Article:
Spanish truck drivers announce three-day strike ahead of Christmas

by Deborah Cater
truck drivers will strike in December

As diesel prices continue to rise, the transportation sector calls for urgent action from the government. They accuse the politicians of “neglect”. Truck drivers say they are at breaking point.

Spain’s National Road Transportation Committee (CNTC or CETM) announced on Wednesday a three-day strike, between December 20 and 22. It is in protest against what it calls the government’s failure to address a crisis in the sector.

The CNTC issued a press release on Wednesday evening, accusing the Spanish government of  “neglect,” saying “all reasonable channels of negotiation have been exhausted.” The strike was called following a meeting with Jaime Moreno, the managing director of Ground Transportation.

Rise in cost of diesel

The CNTC said the action was in response to the “exorbitant rise” in the cost of diesel. They described is as the “deathblow to a sector that has been struggling since before the pandemic.” Diesel represents around one-third of the industry’s costs.

However, the CNTC is open to further negotiation with the coalition Spanish government. “Only radical and urgent change from the government and clients [in reference to the companies that hire trucking services] can prevent this conflict,” the document stated.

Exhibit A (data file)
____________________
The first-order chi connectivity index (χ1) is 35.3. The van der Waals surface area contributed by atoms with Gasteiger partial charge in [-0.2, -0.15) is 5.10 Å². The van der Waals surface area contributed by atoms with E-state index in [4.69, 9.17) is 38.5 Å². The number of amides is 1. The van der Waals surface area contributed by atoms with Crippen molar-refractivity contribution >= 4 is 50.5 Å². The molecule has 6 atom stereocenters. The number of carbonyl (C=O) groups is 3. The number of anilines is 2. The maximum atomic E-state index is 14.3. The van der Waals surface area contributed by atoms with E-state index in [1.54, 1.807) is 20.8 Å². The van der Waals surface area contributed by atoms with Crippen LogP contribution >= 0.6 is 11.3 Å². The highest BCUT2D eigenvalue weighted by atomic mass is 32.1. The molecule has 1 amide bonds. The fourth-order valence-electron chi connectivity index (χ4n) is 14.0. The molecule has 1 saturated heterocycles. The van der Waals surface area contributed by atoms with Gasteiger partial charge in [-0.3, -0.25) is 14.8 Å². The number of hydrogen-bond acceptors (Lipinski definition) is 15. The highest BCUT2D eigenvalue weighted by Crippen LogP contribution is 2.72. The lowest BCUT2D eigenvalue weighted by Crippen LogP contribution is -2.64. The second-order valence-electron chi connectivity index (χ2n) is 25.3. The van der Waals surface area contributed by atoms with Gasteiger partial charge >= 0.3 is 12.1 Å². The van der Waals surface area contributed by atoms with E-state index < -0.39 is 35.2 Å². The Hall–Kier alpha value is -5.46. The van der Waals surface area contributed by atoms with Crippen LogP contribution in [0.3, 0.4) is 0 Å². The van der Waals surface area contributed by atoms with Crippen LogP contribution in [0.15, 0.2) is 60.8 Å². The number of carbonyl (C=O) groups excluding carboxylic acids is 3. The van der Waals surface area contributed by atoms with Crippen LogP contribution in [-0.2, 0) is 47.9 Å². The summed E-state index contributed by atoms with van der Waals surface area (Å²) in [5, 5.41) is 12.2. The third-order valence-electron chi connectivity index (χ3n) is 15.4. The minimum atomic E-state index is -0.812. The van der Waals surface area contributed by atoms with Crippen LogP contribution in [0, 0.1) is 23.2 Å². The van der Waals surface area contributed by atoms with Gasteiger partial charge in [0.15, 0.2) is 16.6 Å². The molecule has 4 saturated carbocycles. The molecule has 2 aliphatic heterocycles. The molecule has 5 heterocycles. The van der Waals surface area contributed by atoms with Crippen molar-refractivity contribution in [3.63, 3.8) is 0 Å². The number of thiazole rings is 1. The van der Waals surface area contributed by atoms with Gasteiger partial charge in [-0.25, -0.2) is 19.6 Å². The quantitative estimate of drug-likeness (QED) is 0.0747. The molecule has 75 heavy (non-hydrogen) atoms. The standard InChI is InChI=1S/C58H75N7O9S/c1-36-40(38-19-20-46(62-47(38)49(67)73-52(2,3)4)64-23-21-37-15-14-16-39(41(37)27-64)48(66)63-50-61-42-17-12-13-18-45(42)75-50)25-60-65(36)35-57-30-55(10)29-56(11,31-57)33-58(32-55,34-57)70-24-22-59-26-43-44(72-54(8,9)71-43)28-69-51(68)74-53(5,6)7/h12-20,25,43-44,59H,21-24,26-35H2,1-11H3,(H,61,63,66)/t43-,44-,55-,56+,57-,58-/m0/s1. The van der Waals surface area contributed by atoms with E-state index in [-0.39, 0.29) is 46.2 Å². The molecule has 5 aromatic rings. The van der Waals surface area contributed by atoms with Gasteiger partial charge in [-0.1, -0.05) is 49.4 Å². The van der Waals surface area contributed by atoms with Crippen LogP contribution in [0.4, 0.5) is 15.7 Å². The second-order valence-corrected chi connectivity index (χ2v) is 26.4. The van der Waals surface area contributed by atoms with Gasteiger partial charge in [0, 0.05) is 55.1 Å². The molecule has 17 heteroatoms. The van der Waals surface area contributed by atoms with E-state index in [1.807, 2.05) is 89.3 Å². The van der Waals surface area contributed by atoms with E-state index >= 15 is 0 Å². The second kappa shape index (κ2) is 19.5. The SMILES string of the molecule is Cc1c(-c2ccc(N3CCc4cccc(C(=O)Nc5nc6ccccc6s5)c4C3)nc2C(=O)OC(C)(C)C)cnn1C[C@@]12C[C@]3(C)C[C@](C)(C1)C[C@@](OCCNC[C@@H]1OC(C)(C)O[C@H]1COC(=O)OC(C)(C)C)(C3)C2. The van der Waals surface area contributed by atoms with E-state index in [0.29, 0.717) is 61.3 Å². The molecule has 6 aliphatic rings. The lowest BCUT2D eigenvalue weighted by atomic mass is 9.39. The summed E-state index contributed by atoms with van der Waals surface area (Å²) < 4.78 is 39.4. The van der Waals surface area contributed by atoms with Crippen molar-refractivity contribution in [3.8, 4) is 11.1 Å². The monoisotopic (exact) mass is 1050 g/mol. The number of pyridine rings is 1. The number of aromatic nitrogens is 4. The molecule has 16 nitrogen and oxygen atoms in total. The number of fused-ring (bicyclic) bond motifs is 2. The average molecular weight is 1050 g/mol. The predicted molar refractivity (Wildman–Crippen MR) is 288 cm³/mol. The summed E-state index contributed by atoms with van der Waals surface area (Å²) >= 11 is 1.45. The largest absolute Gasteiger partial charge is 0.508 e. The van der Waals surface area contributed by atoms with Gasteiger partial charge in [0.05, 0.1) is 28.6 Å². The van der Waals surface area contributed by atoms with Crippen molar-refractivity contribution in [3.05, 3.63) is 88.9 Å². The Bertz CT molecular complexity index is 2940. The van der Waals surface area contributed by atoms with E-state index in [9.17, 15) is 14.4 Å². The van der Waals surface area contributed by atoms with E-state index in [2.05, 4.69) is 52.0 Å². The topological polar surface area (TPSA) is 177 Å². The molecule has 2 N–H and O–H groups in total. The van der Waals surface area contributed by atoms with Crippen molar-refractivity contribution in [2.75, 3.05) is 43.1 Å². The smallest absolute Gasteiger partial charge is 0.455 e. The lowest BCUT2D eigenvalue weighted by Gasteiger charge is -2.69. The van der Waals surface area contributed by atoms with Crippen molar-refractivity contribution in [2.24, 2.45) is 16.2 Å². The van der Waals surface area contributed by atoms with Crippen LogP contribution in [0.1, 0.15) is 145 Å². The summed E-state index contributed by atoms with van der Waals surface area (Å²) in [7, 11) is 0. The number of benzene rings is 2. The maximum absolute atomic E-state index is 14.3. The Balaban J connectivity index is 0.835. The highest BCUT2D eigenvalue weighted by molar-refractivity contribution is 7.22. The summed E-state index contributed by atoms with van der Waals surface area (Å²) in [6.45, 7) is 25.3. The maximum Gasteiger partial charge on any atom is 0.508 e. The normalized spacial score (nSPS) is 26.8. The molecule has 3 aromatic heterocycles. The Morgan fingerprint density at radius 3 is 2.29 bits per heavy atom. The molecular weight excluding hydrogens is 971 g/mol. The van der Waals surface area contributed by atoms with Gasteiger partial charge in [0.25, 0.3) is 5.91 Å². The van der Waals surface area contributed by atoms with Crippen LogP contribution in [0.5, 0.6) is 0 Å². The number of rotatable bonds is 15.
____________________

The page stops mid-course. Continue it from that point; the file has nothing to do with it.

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What effect on Christmas?

If the strike takes place, it could negatively affect the supply chain ahead of Christmas. These are key days for business, when more is sold than at any other time of the year. The last time this sector went on national strike from the sector took place it was in June 2008. At the beginning of the financial crisis, it led to massive bottlenecks and fuel shortages.

The sudden rise in the cost of diesel this year is the final straw for the industry. The committee alluded to “several years” of negotiations in the press release. There are several thorny issues, such as banning drivers from having to load and unload freight, the Euroviñeta road toll for heavy transportation, creating safe rest spaces and the automatic renewals of fees that reflect the rise in the cost of fuel. The final issue is a measure the sector said is not being met.

No understanding of the treatment workers suffer

According to the press release, these problems are compounded by “the absolute lack of sensitivity from our clients […] who take advantage of their position of power granted to them by the current regulation on contracting road freight transportation.”

The CNTC added the “degrading and inhumane treatment” suffered by workers at the hands of clients is also to blame for the shortage of professional truck drivers in the country. There is currently a shortfall of around 15,000 drivers in Spain. Whilst this shortfall is not a major factor, it is contributing to the global supply chain crisis.

The drivers are suffering due to the rise in fuel costs. “You cut expenses one way or another. You push back revisions, changing the wheels… As we say among ourselves, you start eating away at the truck,” José Ramón Jimeno, a self-employed truck driver, told EL PAÍS recently. “Not even by working the maximum hours allowed by the tachograph do you make enough. We either pass on this rise in prices or many of us are going to fall.”

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